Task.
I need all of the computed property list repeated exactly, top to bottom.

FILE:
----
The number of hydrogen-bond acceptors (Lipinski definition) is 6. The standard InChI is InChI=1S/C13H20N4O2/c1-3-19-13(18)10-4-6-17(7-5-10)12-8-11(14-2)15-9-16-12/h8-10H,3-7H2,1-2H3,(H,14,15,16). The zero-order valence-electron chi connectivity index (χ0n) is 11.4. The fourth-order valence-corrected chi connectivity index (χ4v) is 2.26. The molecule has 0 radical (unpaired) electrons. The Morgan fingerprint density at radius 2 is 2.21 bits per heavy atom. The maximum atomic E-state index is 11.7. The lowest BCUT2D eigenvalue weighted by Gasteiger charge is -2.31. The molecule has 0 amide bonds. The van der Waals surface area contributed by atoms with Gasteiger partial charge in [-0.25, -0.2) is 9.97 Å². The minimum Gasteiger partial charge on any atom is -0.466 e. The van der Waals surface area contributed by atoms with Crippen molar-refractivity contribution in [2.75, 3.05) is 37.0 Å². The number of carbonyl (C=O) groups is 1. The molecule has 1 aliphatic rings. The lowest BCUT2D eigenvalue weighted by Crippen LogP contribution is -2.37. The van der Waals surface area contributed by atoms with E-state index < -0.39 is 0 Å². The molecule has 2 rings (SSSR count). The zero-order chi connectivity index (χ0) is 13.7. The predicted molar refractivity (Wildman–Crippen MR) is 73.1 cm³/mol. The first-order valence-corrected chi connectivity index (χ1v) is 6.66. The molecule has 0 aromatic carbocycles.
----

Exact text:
The number of hydrogen-bond acceptors (Lipinski definition) is 6. The standard InChI is InChI=1S/C13H20N4O2/c1-3-19-13(18)10-4-6-17(7-5-10)12-8-11(14-2)15-9-16-12/h8-10H,3-7H2,1-2H3,(H,14,15,16). The zero-order valence-electron chi connectivity index (χ0n) is 11.4. The fourth-order valence-corrected chi connectivity index (χ4v) is 2.26. The molecule has 0 radical (unpaired) electrons. The Morgan fingerprint density at radius 2 is 2.21 bits per heavy atom. The maximum atomic E-state index is 11.7. The lowest BCUT2D eigenvalue weighted by Gasteiger charge is -2.31. The molecule has 0 amide bonds. The van der Waals surface area contributed by atoms with Gasteiger partial charge in [-0.25, -0.2) is 9.97 Å². The minimum Gasteiger partial charge on any atom is -0.466 e. The van der Waals surface area contributed by atoms with Crippen molar-refractivity contribution in [2.75, 3.05) is 37.0 Å². The number of carbonyl (C=O) groups is 1. The molecule has 1 aliphatic rings. The lowest BCUT2D eigenvalue weighted by Crippen LogP contribution is -2.37. The van der Waals surface area contributed by atoms with E-state index < -0.39 is 0 Å². The molecule has 2 rings (SSSR count). The zero-order chi connectivity index (χ0) is 13.7. The predicted molar refractivity (Wildman–Crippen MR) is 73.1 cm³/mol. The first-order valence-corrected chi connectivity index (χ1v) is 6.66. The molecule has 0 aromatic carbocycles.